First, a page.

The Buckle is Just a Bonus

There are as many reasons to run ultras as there are ultra runners. But I doubt anyone does it just for the buckles. Yeah, they’re pretty cool. Some people may even display them. Many marathon runners display their metals. All of my buckles are in a wooden box and my metals are in a sturdy plastic container. Both are on the top shelf of my closet.

For me, the metal or the buckle is just a bonus. I run ultradistance for the challenge, the community, the chance to be in my mountains, the freedom, to breath and to live. I love ultrarunning for the experiences, thoughts, insight, ideas, soul searching, and the understanding. I love the questioning, self doubt, fear, disappointment and failures.

I love it all in the end, but I may hate it in the moment. Ultrarunning takes a deep love and some serious determination. It is not for every runner. It is for the growing few.

I have found myself deep in the pain cave staring at my feet as I drag them along the trail only to glance up and meet the eyes of a serene doe watching from back in the trees, ears forward facing, just watching and that is enough for me. That one momentary connection with another soul, another heart that loves the mountains, the crisp pine and sage scented morning air, and the strange blue yellow light of the early clean dawn.

Training Partners

I’ve written about training partners in the past, but feel it is a good time to do so again. As the scientist are learning more and more about the Covid-19 virus and how it spreads, in addition to the vaccine being available to everyone over the age of 16, the time has come to start venturing out of our homes and associating with others again. Although for many, including myself, this will cause some anxiety and there will be hesitation in expanding one’s social circle.

My understanding of the CDC guidelines is that people who are vaccinated can gather in small groups without masks when outdoors. This means getting back in touch with our running groups and partners. Running with others can add a level of enjoyment and challenge to your running. You don’t always have to run with others, in fact, I recommend you spend some time, even some long runs, without anyone else.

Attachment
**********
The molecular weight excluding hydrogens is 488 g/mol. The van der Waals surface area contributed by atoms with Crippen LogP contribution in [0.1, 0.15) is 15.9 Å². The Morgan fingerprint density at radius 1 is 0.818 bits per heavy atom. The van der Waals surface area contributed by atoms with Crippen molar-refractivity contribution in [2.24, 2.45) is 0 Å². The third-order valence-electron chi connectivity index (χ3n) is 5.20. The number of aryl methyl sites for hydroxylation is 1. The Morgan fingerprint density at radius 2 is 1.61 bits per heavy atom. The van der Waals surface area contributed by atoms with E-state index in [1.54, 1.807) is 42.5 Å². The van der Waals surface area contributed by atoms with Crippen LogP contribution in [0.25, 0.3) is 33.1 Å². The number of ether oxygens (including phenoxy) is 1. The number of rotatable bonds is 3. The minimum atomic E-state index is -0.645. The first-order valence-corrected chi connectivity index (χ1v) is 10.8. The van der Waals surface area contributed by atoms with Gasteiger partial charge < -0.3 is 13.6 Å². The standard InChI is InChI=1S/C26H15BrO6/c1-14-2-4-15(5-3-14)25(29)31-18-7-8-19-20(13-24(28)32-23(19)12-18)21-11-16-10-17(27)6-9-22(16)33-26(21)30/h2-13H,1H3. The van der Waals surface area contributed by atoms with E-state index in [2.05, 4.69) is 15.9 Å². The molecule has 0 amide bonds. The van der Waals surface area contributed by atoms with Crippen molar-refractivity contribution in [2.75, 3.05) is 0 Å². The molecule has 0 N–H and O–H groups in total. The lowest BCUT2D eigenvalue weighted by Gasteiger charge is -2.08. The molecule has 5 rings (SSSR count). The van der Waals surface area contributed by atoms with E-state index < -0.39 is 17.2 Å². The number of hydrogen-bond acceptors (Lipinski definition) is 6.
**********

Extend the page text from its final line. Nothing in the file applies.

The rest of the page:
If you are going to run with others, how do you make sure it is a healthy and supportive running relationship? For me the most important thing is supportive rather than competitive. Sure there can be some competition but it should never cross the line to the point that you would sacrifice the friendship or make someone feel less than good enough. I feel like the ultrarunning community and trail runners more generally tend to be more supportive. Not less competitive. It goes back to the supportive piece is the most important.

The second thing when running with a group or another person on a consistent basis, is to set the ground rules from the beginning. What happens during races? What happens when someone is injured? What happens when someone isn’t up to the scheduled workout for the day?

My rule about training and racing is train together don’t race together. This doesn’t mean you can’t run side by side or support each other or even hang back a bit for your training partner at times. It means you have to know when to run your own race and not try to keep pace with someone who is having an amazing day if you’re not and it means you have to let them go when you can’t keep up. Every race is different. You learn this the hard way when you’ve run 3 or 4 100s. You can have amazing training results and then fall flat or worse on race day for some unknown reason. If this happens you need to either let your partner go ahead and tell them to do so and if you are the one having a great day, give your slower friend a high five and tell them you will see them at the finish line no matter how long it takes them.